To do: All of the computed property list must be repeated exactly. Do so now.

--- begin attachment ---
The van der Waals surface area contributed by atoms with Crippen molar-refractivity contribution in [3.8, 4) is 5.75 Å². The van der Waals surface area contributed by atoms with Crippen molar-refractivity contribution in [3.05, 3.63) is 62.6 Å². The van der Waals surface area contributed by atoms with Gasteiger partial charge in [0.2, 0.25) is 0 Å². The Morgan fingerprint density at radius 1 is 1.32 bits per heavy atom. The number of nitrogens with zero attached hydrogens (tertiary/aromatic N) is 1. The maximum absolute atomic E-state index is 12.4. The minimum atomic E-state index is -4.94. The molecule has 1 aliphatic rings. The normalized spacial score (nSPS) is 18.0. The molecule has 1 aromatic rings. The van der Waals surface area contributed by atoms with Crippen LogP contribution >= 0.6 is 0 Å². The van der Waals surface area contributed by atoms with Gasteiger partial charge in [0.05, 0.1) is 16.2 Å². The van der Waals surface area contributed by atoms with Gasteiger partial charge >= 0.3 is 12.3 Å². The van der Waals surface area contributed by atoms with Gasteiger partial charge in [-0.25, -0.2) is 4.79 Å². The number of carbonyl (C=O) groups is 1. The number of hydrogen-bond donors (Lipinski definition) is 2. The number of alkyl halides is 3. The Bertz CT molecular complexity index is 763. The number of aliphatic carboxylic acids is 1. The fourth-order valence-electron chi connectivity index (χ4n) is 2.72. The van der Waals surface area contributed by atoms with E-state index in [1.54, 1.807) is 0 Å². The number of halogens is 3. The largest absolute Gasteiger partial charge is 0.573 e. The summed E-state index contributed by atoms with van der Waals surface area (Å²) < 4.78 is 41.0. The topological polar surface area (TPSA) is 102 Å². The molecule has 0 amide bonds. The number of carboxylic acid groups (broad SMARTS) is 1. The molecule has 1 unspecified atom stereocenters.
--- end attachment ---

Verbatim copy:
The van der Waals surface area contributed by atoms with Crippen molar-refractivity contribution in [3.8, 4) is 5.75 Å². The van der Waals surface area contributed by atoms with Crippen molar-refractivity contribution in [3.05, 3.63) is 62.6 Å². The van der Waals surface area contributed by atoms with Gasteiger partial charge in [0.2, 0.25) is 0 Å². The Morgan fingerprint density at radius 1 is 1.32 bits per heavy atom. The number of nitrogens with zero attached hydrogens (tertiary/aromatic N) is 1. The maximum absolute atomic E-state index is 12.4. The minimum atomic E-state index is -4.94. The molecule has 1 aliphatic rings. The normalized spacial score (nSPS) is 18.0. The molecule has 1 aromatic rings. The van der Waals surface area contributed by atoms with Crippen LogP contribution >= 0.6 is 0 Å². The van der Waals surface area contributed by atoms with Gasteiger partial charge in [0.05, 0.1) is 16.2 Å². The van der Waals surface area contributed by atoms with Gasteiger partial charge >= 0.3 is 12.3 Å². The van der Waals surface area contributed by atoms with Gasteiger partial charge in [-0.25, -0.2) is 4.79 Å². The number of carbonyl (C=O) groups is 1. The number of hydrogen-bond donors (Lipinski definition) is 2. The number of alkyl halides is 3. The Bertz CT molecular complexity index is 763. The number of aliphatic carboxylic acids is 1. The fourth-order valence-electron chi connectivity index (χ4n) is 2.72. The van der Waals surface area contributed by atoms with E-state index in [1.54, 1.807) is 0 Å². The number of halogens is 3. The largest absolute Gasteiger partial charge is 0.573 e. The summed E-state index contributed by atoms with van der Waals surface area (Å²) < 4.78 is 41.0. The topological polar surface area (TPSA) is 102 Å². The molecule has 0 amide bonds. The number of carboxylic acid groups (broad SMARTS) is 1. The molecule has 1 unspecified atom stereocenters.